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Kovarova-Kovar K, Egli T. 1998. Growth kinetics of suspended microbial cells: from single-substrate-controlled growth to mixed-substrate kinetics. MicrobiolMolBiol Rev 62(3):646-666. Kremling A. 2014. Systems biology: mathematical modeling and model analysis. Boca Raton:CRC Press. 97p. Kusterer A, Krause C, Kaufmann K, Arnold M, Weuster-Botz D. 2008. Fully automated single-use stirred-tank bioreactors for parallelmicrobial cultivations. Bioprocess BoiosystEng 31:207-215. Lee KS, Boccazzi P, Sinskey AJ, Ram RJ. 2011. Microfluidic chemostat and turbidostat with flow rate oxygen, and temperature control for dynamic continuous culture. Lab Chip 11:1730-1739. Monod J. 1950. Continuous culture technique: Theory and applications. Ann Inst Pasteur 79(4):390-410. Nanchen A, Schicker A, Sauer U. 2006. Nonlinear dependency of intracellular fluxes on growth rate in miniaturized continuous cultures of Escherichia coli. Appl Environ Microbiol 72(2):1164-1172. Niklas J, Schneider K, Heinzle E. 2010. Metabolic flux analysis in eukaryotes. CurrOpinBiotechnol 21(1):63-69. Novick A, Szilard L. 1950. Experiments with the chemostat on spontaneous mutations of bacteria. ProcNatlAcadSci USA 36(12):708-719. Puskeiler R, Kaufmann K, Weuster-Botz D. 2005b. Development, parallelization and 20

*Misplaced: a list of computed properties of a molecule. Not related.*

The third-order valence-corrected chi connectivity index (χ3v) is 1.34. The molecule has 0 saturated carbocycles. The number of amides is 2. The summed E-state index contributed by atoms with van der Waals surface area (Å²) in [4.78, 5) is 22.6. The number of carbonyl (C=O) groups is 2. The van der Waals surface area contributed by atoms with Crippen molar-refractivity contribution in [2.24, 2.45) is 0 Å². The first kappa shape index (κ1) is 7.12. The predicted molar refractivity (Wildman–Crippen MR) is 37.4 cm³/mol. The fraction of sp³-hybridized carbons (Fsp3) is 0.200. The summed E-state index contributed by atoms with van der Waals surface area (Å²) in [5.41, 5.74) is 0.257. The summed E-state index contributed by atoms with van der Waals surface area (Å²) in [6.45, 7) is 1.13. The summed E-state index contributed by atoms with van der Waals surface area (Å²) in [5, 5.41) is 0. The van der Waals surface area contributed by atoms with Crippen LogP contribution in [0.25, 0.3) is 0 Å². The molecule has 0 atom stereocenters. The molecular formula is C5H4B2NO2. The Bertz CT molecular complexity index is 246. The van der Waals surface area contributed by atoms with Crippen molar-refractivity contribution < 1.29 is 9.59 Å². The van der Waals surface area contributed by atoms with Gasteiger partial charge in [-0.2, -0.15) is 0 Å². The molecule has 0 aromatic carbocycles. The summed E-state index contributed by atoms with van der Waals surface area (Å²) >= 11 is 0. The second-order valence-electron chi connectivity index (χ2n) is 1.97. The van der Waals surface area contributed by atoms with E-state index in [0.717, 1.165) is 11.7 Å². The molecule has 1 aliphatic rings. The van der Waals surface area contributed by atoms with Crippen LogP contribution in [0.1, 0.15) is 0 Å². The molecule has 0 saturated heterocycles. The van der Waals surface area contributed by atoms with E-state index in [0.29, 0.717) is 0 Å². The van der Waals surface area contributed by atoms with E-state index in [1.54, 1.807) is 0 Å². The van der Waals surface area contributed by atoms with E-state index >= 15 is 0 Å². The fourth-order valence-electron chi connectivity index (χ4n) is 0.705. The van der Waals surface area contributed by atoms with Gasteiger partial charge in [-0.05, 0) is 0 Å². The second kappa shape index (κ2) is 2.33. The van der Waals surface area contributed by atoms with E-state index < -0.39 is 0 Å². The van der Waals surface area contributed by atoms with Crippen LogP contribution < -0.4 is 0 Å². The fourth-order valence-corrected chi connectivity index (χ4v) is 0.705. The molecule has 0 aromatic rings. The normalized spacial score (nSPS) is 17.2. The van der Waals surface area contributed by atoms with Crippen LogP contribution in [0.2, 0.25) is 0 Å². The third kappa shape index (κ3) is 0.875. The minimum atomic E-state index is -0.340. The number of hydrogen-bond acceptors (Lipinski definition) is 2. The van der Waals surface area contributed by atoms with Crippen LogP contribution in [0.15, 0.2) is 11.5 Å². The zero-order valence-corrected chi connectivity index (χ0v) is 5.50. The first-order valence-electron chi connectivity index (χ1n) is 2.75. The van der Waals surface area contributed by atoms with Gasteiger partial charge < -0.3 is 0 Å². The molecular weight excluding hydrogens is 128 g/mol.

automation of a gas-inducing milliliter-scale bioreactor for high-throughput bioprocess design (HTBD). BiotechnolBioeng 89:512-523. Puskeiler R, Kusterer A, John GT, Weuster-Botz D. 2005a. Miniature bioreactors for automated high-throughput bioprocess design (HTBD): Reproducibility of parallel fedbatch cultivations with Escherichia coli. BiotechnolApplBiochem 42:227-235. Riesenberg D, Schulz V, Knorre WA, Pohl H-D, Korz D, Sanders EA, Roß A, Deckwer W-D. 1991. High cell density cultivation of Escherichia coli at controlled specific growth rate. J Biotech 20:17-28. Schmidt M, Weuster-Botz D. 2012. Reaction engineering studies of acetone-butanolethanol fermentation with Clostridium acetobutylicum. Biotechnol J7:656-661. Seletzky JM, Noak U, Fricke J, Welk E, Eberhard W, Knocke C, Büchs J. 2007. Scale-up from shake flasks to fermenters in batch and continuous mode with Corynebacteriumglutamicum on lactic acid based on oxygen transfer and pH.BiotechnolBioeng 98(4):800-811. Senn H, Lendenmann U, Snozzi M, Hamer G, Egli T. 1994. The growth of Escherichia coli in glucose-limited chemostat cultures: a re-examination of the kinetics. BiochimBiophys Acta 1201:424-436. Takors R, Wiechert W, Weuster-Botz D. 1997. Experimental design for the identification of macrokinetic models and model discrimination. Biotech Bioeng 56: 564-576. Vester A, Hans M, Hohmann P, Weuster-Botz D. 2009. Discrimination of riboflavin producing Bacillus subtilis strains based on their fed-batch process performances on a 21